Ideas from my shop #3

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Blog entry by David posted 04-16-2008 09:50 PM 2682 reads 9 times favorited 5 comments Add to Favorites Watch

April 16, 2008

I was looking in a magazine at some jigs different guys had built and I marvel at how clean their shops are and how pristine the jigs are: all that new wood and finish. Can’t say mine are anything like that ~ almost always made from scrap and then stuff that isn’t usable because it is damaged, has water spots or stains, etc. But I thought I’d share how I sand small stuff and edges with my belt sander.

Set up

I made a holder for the sander then clamp it to the bench with a C clamp (screw down); a Hand Screw sticks up too high and gets in the way. I fiddled around figuring out the correct cut-out for the sander housing before I got it right. Here’s 2 views so if you want to do this, it might shorten the learning curve.

The hole in the lower right is for the adjusting screw on the sander. The duct tape holds on a samll plywood shim that made the sander sit square to the table. The whole thing is “Disney” but it works great, saves lots of time, doesn’t take up much space when not in use, CHEEP, but most of all SAVES FINGERS!
To ulilize the belt better I sometimes put a piece of scrap under the stock being sanded to raise it up. The round end of the sander comes in handy too. There are lots of things I could do to make it more complex: adjustable table, longer table, tilting table….. yada, yada yada keep it simple. When I have to sand a bevel edge, I rip a piece of stock and put it under the piece I’m sanding.

I tend to be a traditionalist doing stuff the “emperical” way. Don’t have a compound angle super delux tilt all direction miter saw with 100 detent stops and sliding rails. I still miter moulding upside down and backwards (but not by hand): If you don’t know that one, go look up an old carpenter that really knew how to build and do trim work.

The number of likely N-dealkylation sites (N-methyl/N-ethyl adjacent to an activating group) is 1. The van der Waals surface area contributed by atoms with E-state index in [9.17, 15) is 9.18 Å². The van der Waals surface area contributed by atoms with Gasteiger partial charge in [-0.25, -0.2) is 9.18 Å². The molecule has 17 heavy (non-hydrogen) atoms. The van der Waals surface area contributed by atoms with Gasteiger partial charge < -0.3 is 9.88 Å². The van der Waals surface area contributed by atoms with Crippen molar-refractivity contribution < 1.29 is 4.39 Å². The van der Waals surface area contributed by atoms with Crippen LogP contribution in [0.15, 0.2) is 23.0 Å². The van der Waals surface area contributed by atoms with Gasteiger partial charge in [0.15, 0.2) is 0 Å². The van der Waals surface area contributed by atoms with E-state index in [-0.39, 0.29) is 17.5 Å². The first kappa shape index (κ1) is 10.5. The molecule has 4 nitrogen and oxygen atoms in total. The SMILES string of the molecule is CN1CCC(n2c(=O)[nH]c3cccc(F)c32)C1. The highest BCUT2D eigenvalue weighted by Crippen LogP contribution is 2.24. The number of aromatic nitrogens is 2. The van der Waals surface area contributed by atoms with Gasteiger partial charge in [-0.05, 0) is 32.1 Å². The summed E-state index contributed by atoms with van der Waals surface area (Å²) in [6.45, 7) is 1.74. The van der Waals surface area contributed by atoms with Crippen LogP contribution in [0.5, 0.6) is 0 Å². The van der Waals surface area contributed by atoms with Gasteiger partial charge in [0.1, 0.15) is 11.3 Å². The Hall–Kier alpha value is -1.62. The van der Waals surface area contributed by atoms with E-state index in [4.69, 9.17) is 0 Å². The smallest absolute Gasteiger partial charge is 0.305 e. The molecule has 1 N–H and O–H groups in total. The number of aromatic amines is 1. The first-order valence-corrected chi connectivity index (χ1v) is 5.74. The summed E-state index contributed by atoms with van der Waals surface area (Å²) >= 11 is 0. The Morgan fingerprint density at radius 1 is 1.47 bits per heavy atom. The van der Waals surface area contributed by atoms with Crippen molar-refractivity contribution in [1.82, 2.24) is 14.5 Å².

I was lucky to work summers with an “old school” carpenter when I was going to college and he took a liking to me as I took an interest in the work. Some of the old timers didn’t want you to know their tricks as it was their bread and butter. Dick Joyal in Keene, N.H. forgot more about carpentry than I’ll ever know.

When I built my own house, I was talking to a young fella that “thought” he was a carpenter because he owned a nail gun and power hand saw and was framing houses. He wanted to know the pitch of my roof because I framed with rafters and not trusses. I scratched my head for a bit trying to remember and said “if I remember, it was was about 7- 9/16” per foot”

Giving me a look like I was stupid he asked “why the hell is it an odd measure?” He then said he could figure it out if given a day!

I told him that there was a height restriction in the neighborhood and I wanted to be 1 inch under the max height; and if he couldn’t figure it out in 15 minutes – he wasn’t any carpenter.
..... at which point he walked off grumblin somethin not fit to print.

PS I can do Trig. run a calculator, layout and read a framing square, read framing tables ~ but the secret doesn’t use any math at all and is so easy you’d kick yourself.

-- [email protected]

5 comments so far

View Toolz's profile


1004 posts in 4901 days

#1 posted 04-16-2008 11:33 PM

Neat idea!

-- Larry "Work like a Captain but Play like a Pirate!"

View motthunter's profile


2141 posts in 4958 days

#2 posted 04-17-2008 12:35 AM

looks good.. should work well

-- making sawdust....

View David's profile


219 posts in 4874 days

#3 posted 05-13-2008 09:06 PM

Nobodys ever asked how I figured the rafter !!! Hummmmm guess you all know how to do it. LOL

-- [email protected]

View Grumpy's profile


26812 posts in 5010 days

#4 posted 05-14-2008 01:32 AM

Great jig David, maybe you have started something.

-- Grumpy - "Always look on the bright side of life"- Monty Python

View PurpLev's profile


8652 posts in 4807 days

#5 posted 06-17-2008 03:29 PM

This is what it’s all about!

It’s not about being within 1/64” of a scribe line. It’s about coming up with innovative ideas that make work easier, better, and more fun!

-- ㊍ When in doubt - There is no doubt - Go the safer route.

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